An Education Game-Changer: Pedaling Homework and School Supplies to Students Stuck at Home
Cascade’s Pedaling Relief Project is best known for its food bank deliveries, but it has also assisted schools by bringing classroom supplies to students learning from home.
“It’s been a game-changer.”
Pulling a bike trailer, Woody Sobey pedaled up to Seattle’s Graham Hill Elementary School with his 4-year-old daughter strapped into a child’s seat behind him. An educator and devoted community volunteer, he came to help deliver school supplies and classroom assignments to pupils stuck at home during the pandemic.
Call it volunteerism with a side of exercise and some father-daughter time outdoors.
Cascade’s Pedaling Relief Project is best known for assisting food banks and their clients by collecting donated food and bicycling groceries directly to homes. The initiative has also put volunteers’ leg power to work for Seattle Public Schools by delivering books and homework to students learning from home during school closures.
Morgan Maki, whose daughter is a second-grader at Graham Hill Elementary, was excited to participate in the school delivery. “Bicycles have always been an important part of my social life, as well as my physical and mental health, so this seems like a great way to get involved,” he said.
Maki with his handmade bike and loaner Burley trailer.
On this day, the volunteers would deliver supplies to more than 60 students’ homes.
“A lot of our families can’t come to school to pick up supplies for their kids due to their work or other factors, so it has been super-helpful to have the help of the Pedaling Relief riders,” said Mary Beth McWhinney, an office assistant at Graham Hill Elementary.
“The support from the bicyclists has been tremendous,” McWhinney added. “We had no idea how we would get all these supplies to the families initially. It’s been a game-changer.”
Maxwell Burton, manager of the Pedaling Relief Project, stood nearby with his bicycle and Burley bike trailer loaded with gear and bags to help Sobey, Maki and the other volunteers. He gave each volunteer rider a list of addresses for their deliveries, and he hitched up loaner Burley trailers to volunteers’ bikes.
The trailers turn virtually any bike into a cargo bike ready to haul large items. The trailer brand Burley has supported the Pedaling Relief Project with donated and discounted utility trailers.
Burton's bike and Burley trailer, which turns every bike into a cargo bike.
In addition to Graham Hill Elementary, the Pedaling Relief Project has done multiple deliveries for the Beacon Hill International Elementary School. In total, 67 volunteer riders have delivered supplies to 416 students at both schools since beginning the monthly school deliveries in September.
Burton talks to McWhinney as they prepare for volunteers to arrive.
Maki, whose family moved to Seattle a little over a year ago, said that the pandemic had put the brakes on a lot of his family’s voluntary activities. “Now I’m vaccinated, so it feels like the right time to start getting out into the community more,” he said.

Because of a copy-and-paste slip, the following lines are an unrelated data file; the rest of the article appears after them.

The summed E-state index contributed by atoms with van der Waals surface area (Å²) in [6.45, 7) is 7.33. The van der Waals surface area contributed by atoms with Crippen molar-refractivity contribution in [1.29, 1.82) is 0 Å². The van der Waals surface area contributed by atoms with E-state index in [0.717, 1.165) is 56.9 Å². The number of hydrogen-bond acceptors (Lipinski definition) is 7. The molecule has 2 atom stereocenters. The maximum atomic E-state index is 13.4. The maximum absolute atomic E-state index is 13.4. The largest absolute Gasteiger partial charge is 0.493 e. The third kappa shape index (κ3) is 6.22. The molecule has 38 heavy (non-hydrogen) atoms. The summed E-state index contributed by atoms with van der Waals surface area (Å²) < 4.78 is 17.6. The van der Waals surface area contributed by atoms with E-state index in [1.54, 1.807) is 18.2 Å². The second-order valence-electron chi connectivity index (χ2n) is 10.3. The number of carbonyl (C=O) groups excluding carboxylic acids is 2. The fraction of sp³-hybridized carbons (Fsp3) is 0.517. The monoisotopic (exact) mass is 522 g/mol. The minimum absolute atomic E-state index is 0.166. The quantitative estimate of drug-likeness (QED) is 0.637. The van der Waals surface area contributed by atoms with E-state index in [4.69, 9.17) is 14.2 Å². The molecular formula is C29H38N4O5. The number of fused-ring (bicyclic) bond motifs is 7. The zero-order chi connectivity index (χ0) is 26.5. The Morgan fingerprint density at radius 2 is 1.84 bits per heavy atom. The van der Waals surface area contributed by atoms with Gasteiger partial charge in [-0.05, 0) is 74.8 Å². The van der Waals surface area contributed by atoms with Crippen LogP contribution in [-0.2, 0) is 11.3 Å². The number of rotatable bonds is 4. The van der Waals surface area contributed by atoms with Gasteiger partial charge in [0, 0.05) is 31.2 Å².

As more people get vaccinated and students return to school on a more regular basis, the need for these school supply deliveries will decrease but not go away. School officials told Burton that deliveries will still be needed for students who are immunocompromised, and for those with family members who have immune system health issues.
Burton is looking for other opportunities to continue assisting schools with different types of bicycle deliveries, and he is working to expand Pedaling Relief volunteer bike rides to Tacoma, Spokane and other communities statewide.
As Sobey loaded bags of school supplies onto his trailer, his daughter, Avery, seemed to be enjoying the opportunity to ride with dad. She smiled shyly behind her mask and hewed to a strict no-comment policy when asked questions by a nosy blogger. She appeared to flash a thumbs-up sign as her dad pushed the loaded bike up to the street.
Chilling while dad works, Avery gives the Pedaling Relief Project a thumbs up.
While Pedaling Relief Project volunteers are a diverse crowd, they share at least one trait: a belief in donating their time to help others. Sobey bakes bread for the Community Loaves initiative that distributes bread to food banks in Washington, Oregon, and Idaho. He also stocks a community pantry and refrigerator outside his home in Seattle’s Dunlap neighborhood with food for anyone who needs it.
As Sobey and Avery pedaled away to deliver the classroom supplies, Burton helped other volunteers load up their bikes before riding away himself. He had to get to Seattle’s Beacon Hill neighborhood to support Cascade volunteers with some food bank deliveries there. All in a day’s work for Burton and the Pedaling Relief Project, which shows the power of bicycles to help solve community challenges and replace polluting motor vehicles with healthy, climate-friendly, urban transport.
Learn more about the Pedaling Relief Project and the 240,000 pounds of food and supplies it has delivered by bike over the past year. Donate to keep this project pedaling into the future. Contact Cascade at email@example.com if you would like to start a Pedaling Relief Project initiative in your community, or if you work for a service agency or nonprofit that needs bicycle-powered assistance.